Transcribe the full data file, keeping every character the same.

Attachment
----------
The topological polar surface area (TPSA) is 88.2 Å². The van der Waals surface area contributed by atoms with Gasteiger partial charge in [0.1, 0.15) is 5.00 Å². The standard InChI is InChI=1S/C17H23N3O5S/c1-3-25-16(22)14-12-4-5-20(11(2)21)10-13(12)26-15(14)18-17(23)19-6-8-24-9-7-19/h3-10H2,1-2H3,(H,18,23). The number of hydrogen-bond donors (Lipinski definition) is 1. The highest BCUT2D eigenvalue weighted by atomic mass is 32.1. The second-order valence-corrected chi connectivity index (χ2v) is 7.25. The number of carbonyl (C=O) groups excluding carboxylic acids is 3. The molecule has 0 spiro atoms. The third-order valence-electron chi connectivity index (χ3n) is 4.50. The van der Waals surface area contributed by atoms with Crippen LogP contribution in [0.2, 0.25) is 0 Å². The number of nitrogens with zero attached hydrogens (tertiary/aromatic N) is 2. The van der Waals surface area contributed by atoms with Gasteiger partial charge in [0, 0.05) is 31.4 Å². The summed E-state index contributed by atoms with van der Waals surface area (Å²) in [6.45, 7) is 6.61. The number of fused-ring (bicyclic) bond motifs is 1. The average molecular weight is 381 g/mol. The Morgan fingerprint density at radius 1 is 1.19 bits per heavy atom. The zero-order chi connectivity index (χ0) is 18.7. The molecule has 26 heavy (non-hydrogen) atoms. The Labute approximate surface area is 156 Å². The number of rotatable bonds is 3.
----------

The topological polar surface area (TPSA) is 88.2 Å². The van der Waals surface area contributed by atoms with Gasteiger partial charge in [0.1, 0.15) is 5.00 Å². The standard InChI is InChI=1S/C17H23N3O5S/c1-3-25-16(22)14-12-4-5-20(11(2)21)10-13(12)26-15(14)18-17(23)19-6-8-24-9-7-19/h3-10H2,1-2H3,(H,18,23). The number of hydrogen-bond donors (Lipinski definition) is 1. The highest BCUT2D eigenvalue weighted by atomic mass is 32.1. The second-order valence-corrected chi connectivity index (χ2v) is 7.25. The number of carbonyl (C=O) groups excluding carboxylic acids is 3. The molecule has 0 spiro atoms. The third-order valence-electron chi connectivity index (χ3n) is 4.50. The van der Waals surface area contributed by atoms with Crippen LogP contribution in [0.2, 0.25) is 0 Å². The number of nitrogens with zero attached hydrogens (tertiary/aromatic N) is 2. The van der Waals surface area contributed by atoms with Gasteiger partial charge in [0, 0.05) is 31.4 Å². The summed E-state index contributed by atoms with van der Waals surface area (Å²) in [6.45, 7) is 6.61. The number of fused-ring (bicyclic) bond motifs is 1. The average molecular weight is 381 g/mol. The Morgan fingerprint density at radius 1 is 1.19 bits per heavy atom. The zero-order chi connectivity index (χ0) is 18.7. The molecule has 26 heavy (non-hydrogen) atoms. The Labute approximate surface area is 156 Å². The number of rotatable bonds is 3.